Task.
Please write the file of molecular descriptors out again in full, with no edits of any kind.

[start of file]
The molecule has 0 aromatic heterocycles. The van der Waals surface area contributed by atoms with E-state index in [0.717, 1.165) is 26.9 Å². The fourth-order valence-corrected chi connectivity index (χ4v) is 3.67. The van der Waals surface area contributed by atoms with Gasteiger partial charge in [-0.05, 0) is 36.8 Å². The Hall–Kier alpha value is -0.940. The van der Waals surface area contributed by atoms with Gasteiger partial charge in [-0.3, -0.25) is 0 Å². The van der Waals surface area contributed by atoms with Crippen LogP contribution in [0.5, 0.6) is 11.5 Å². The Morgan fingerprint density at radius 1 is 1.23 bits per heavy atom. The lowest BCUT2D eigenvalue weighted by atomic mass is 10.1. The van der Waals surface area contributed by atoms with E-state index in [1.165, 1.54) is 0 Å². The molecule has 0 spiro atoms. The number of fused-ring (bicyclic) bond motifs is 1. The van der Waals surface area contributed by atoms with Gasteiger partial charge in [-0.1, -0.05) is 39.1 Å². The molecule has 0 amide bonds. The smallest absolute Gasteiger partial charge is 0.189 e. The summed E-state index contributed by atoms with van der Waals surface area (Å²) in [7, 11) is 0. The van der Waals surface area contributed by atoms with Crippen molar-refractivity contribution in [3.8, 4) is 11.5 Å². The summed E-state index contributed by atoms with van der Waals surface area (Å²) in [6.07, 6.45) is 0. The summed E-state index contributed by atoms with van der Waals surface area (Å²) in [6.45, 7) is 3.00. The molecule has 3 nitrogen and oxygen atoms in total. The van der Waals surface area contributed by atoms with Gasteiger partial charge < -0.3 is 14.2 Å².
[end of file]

The molecule has 0 aromatic heterocycles. The van der Waals surface area contributed by atoms with E-state index in [0.717, 1.165) is 26.9 Å². The fourth-order valence-corrected chi connectivity index (χ4v) is 3.67. The van der Waals surface area contributed by atoms with Gasteiger partial charge in [-0.05, 0) is 36.8 Å². The Hall–Kier alpha value is -0.940. The van der Waals surface area contributed by atoms with Gasteiger partial charge in [-0.3, -0.25) is 0 Å². The van der Waals surface area contributed by atoms with Crippen LogP contribution in [0.5, 0.6) is 11.5 Å². The Morgan fingerprint density at radius 1 is 1.23 bits per heavy atom. The lowest BCUT2D eigenvalue weighted by atomic mass is 10.1. The van der Waals surface area contributed by atoms with E-state index in [1.165, 1.54) is 0 Å². The molecule has 0 spiro atoms. The number of fused-ring (bicyclic) bond motifs is 1. The van der Waals surface area contributed by atoms with Gasteiger partial charge in [-0.1, -0.05) is 39.1 Å². The molecule has 0 amide bonds. The smallest absolute Gasteiger partial charge is 0.189 e. The summed E-state index contributed by atoms with van der Waals surface area (Å²) in [7, 11) is 0. The van der Waals surface area contributed by atoms with Crippen molar-refractivity contribution in [3.8, 4) is 11.5 Å². The summed E-state index contributed by atoms with van der Waals surface area (Å²) in [6.07, 6.45) is 0. The summed E-state index contributed by atoms with van der Waals surface area (Å²) in [6.45, 7) is 3.00. The molecule has 3 nitrogen and oxygen atoms in total. The van der Waals surface area contributed by atoms with Gasteiger partial charge < -0.3 is 14.2 Å².